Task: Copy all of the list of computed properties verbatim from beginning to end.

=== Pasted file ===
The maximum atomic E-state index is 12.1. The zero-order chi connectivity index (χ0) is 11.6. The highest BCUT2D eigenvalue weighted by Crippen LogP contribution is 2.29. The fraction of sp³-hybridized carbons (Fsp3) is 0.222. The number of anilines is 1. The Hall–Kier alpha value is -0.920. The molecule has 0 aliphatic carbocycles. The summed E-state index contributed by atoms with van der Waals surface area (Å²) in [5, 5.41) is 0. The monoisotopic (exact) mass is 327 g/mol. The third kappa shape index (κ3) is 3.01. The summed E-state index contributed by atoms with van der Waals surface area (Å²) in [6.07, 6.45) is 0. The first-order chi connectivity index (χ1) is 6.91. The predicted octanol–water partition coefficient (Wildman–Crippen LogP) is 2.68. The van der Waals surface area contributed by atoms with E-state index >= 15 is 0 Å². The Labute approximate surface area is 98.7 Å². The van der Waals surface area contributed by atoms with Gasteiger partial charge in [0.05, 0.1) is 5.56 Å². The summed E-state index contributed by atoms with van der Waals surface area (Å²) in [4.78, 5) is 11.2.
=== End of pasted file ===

The maximum atomic E-state index is 12.1. The zero-order chi connectivity index (χ0) is 11.6. The highest BCUT2D eigenvalue weighted by Crippen LogP contribution is 2.29. The fraction of sp³-hybridized carbons (Fsp3) is 0.222. The number of anilines is 1. The Hall–Kier alpha value is -0.920. The molecule has 0 aliphatic carbocycles. The summed E-state index contributed by atoms with van der Waals surface area (Å²) in [5, 5.41) is 0. The monoisotopic (exact) mass is 327 g/mol. The third kappa shape index (κ3) is 3.01. The summed E-state index contributed by atoms with van der Waals surface area (Å²) in [6.07, 6.45) is 0. The first-order chi connectivity index (χ1) is 6.91. The predicted octanol–water partition coefficient (Wildman–Crippen LogP) is 2.68. The van der Waals surface area contributed by atoms with E-state index >= 15 is 0 Å². The Labute approximate surface area is 98.7 Å². The van der Waals surface area contributed by atoms with Gasteiger partial charge in [0.05, 0.1) is 5.56 Å². The summed E-state index contributed by atoms with van der Waals surface area (Å²) in [4.78, 5) is 11.2.